Embracing Anxiety: 3 Tips from a Licensed Therapist
Have you recently worked with a therapist? Each year, therapists help people with high anxiety find calm, stability, and relief. Anxiety affects millions of people, especially since 2020 when mass amounts of our population accumulated added stress from COVID-19 and increased uncertainty in their future.
Luckily, therapists at North American Health Services can offer tangible ways to embrace anxiety and work with it so you can continue living a balanced life.
Tips for Recognizing and Embracing Anxiety, from NAMHS LMFT Simeon Jones
Living with anxiety requires recognition of certain thought patterns, as well as lots of compassion for yourself. Think back to the early days, when surviving the initial COVID-19 lockdown seemed impossible, but you adapted. Living with high anxiety also requires adaptation.
Simeon Jones is a Licensed Marriage and Family Therapist who specializes in working with adults experiencing anxiety, depression, and relationship difficulties. Here are his three tips for reducing high anxiety.
1. Remember that “Your Feelings are Valid”
Some situations call for anxiety, such as concern for a sick loved one or uncertainty over one’s job or housing. However, constant levels of anxiety can be annoying to experience, at best, and devastating at worst.
Many people with anxiety often recognize when they feel anxious. This recognition is a worthy tip in itself. When you can label your state as “anxious,” the amygdala calms down in a process called affective labeling.
If your anxiety is producing emotional variations of fear (ranging from cautious to panicked), remember that your emotional experience is real. Your feelings are valid; however, the thoughts influencing these feelings may not be.
As Simeon Jones, LMFT described in Healing Modern Anxieties in a Shifting World, persistent feelings of fear and worry are not always helpful. That’s why additional self-inquiry, relational healing, and professional support can help you move through your emotions without getting “stuck.”
2. Recognize and Label Thought Distortions
When feeling anxious, many people experience common thought distortions such as rumination and catastrophizing. These thought patterns might influence how you feel and perhaps, make you even more anxious. That feeling of anxiety is real, even if the thoughts influencing it may not necessarily reflect the truth.
For example, imagine that you messed up a presentation at work. You stumbled over your introductory slides, mispronounced a few words, and forgot to leave time for questions at the end. None of these mistakes are life-threatening, but all you can think is, “I ruined that presentation. My boss was not impressed. I might get fired. I’m going to get fired. If I get fired, I won’t be able to pay rent and support my family.”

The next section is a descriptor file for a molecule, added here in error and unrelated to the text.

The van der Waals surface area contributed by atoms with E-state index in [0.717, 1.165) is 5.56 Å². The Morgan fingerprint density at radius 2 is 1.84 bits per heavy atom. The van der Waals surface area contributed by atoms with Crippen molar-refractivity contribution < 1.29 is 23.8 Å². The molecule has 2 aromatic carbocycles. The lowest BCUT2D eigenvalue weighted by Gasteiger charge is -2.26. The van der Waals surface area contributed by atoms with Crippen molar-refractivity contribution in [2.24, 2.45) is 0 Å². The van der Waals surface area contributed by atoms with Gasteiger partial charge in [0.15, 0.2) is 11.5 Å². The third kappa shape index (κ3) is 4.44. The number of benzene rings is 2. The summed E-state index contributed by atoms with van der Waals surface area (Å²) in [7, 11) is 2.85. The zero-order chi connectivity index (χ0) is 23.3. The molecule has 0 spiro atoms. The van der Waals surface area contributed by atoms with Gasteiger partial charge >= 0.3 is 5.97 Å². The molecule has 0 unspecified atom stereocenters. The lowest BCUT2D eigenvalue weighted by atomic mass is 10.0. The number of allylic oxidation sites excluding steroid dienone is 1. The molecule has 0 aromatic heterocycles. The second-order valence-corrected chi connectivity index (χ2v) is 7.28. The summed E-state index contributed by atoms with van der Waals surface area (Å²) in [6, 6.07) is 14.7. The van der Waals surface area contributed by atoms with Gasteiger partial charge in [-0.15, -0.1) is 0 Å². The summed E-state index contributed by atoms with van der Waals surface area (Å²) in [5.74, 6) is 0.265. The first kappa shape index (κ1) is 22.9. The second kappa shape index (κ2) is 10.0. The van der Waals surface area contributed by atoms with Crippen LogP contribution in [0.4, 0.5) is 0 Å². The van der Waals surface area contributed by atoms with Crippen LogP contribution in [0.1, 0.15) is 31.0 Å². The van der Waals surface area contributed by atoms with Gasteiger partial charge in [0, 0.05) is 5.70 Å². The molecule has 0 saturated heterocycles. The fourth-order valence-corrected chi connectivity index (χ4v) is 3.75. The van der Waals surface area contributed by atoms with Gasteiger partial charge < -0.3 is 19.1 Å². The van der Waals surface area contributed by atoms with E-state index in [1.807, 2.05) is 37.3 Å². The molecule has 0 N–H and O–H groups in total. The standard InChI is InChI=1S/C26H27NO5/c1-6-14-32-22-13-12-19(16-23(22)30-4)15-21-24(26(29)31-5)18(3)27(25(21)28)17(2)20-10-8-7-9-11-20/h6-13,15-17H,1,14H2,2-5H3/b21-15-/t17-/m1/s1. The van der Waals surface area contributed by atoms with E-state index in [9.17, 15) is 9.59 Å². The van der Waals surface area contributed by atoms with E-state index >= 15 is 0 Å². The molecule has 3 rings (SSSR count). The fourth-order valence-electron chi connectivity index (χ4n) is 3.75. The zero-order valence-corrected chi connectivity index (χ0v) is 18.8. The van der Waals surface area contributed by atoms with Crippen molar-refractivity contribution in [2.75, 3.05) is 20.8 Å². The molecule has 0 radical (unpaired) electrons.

This is a classic example of catastrophizing when after an initial stressful event, you’re experiencing a seemingly endless loop of “worst case scenarios.” When you find yourself caught in the whirlpool of catastrophizing, find ways to pause this line of thought and give your mind and body a break. The first step is to recognize and label the thought distortions, if and when they occur.
3. Connect with People
This last tip requires a bit of vulnerability because it involves being honest with people about your experience with anxiety. Connecting with someone about mental health can mean different actions, depending on your needs.
One way to connect with people might mean calling a good friend who you always feel supported by, and letting them know you had a rough day with anxiety. Or maybe during a “high anxiety” moment, you can call them or even send them a quick text, expressing that you’re having a high anxiety day. Some friends—even good friends who mean well—may need you to tell them what you need to feel supported. Maybe all you want is a simple text back that is as simple as a heart emoji, to feel seen and loved. Maybe you just want someone to laugh with you about an awkward exchange, so you can find humor amidst the anxiety.
Another way to connect with people is to find a therapist who makes you feel seen and also has the professional tools to help you grow. This also requires vulnerability and trust, as you share your story with “a stranger.” But this stranger has one job: to support you. Plus, unlike a friend, they carry less bias and understand the complexity of mental health. You also don’t need to worry about “burdening” a therapist the way you might worry about “burdening” a friend. That said, a world where people talk more openly with friends and colleagues about mental health is a beautiful thing.
If you or someone you care about struggles with high anxiety, various types of therapy can also provide relief.
Find the Right Therapist For You
Anxiety is common: we live in a world with constant change, uncertainty, and challenges. At North American Mental Health Services, we believe that feeling better starts with finding someone to listen to your experiences.